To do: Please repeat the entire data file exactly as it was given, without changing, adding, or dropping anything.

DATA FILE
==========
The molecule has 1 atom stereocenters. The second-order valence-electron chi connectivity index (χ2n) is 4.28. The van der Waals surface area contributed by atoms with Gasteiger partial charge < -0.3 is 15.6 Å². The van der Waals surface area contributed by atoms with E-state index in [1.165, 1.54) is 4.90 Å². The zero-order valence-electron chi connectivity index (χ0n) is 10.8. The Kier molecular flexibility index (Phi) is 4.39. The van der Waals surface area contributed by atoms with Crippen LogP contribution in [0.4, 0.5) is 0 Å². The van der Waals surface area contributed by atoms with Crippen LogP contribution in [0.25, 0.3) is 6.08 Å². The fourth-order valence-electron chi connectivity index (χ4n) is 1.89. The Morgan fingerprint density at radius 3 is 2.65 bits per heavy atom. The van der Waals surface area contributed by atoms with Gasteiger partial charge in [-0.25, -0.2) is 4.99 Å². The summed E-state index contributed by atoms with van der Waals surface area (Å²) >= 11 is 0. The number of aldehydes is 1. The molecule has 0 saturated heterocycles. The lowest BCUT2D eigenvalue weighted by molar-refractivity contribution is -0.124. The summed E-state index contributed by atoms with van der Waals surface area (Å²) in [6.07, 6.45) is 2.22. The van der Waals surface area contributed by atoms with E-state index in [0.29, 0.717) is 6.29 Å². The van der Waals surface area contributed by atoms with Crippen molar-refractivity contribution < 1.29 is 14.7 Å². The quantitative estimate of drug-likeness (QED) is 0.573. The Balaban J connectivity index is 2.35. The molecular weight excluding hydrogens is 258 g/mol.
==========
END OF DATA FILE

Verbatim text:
The molecule has 1 atom stereocenters. The second-order valence-electron chi connectivity index (χ2n) is 4.28. The van der Waals surface area contributed by atoms with Gasteiger partial charge < -0.3 is 15.6 Å². The van der Waals surface area contributed by atoms with E-state index in [1.165, 1.54) is 4.90 Å². The zero-order valence-electron chi connectivity index (χ0n) is 10.8. The Kier molecular flexibility index (Phi) is 4.39. The van der Waals surface area contributed by atoms with Crippen LogP contribution in [0.4, 0.5) is 0 Å². The van der Waals surface area contributed by atoms with Crippen LogP contribution in [0.25, 0.3) is 6.08 Å². The fourth-order valence-electron chi connectivity index (χ4n) is 1.89. The Morgan fingerprint density at radius 3 is 2.65 bits per heavy atom. The van der Waals surface area contributed by atoms with Gasteiger partial charge in [-0.25, -0.2) is 4.99 Å². The summed E-state index contributed by atoms with van der Waals surface area (Å²) >= 11 is 0. The number of aldehydes is 1. The molecule has 0 saturated heterocycles. The lowest BCUT2D eigenvalue weighted by molar-refractivity contribution is -0.124. The summed E-state index contributed by atoms with van der Waals surface area (Å²) in [6.07, 6.45) is 2.22. The van der Waals surface area contributed by atoms with E-state index in [0.29, 0.717) is 6.29 Å². The van der Waals surface area contributed by atoms with Crippen molar-refractivity contribution < 1.29 is 14.7 Å². The quantitative estimate of drug-likeness (QED) is 0.573. The Balaban J connectivity index is 2.35. The molecular weight excluding hydrogens is 258 g/mol.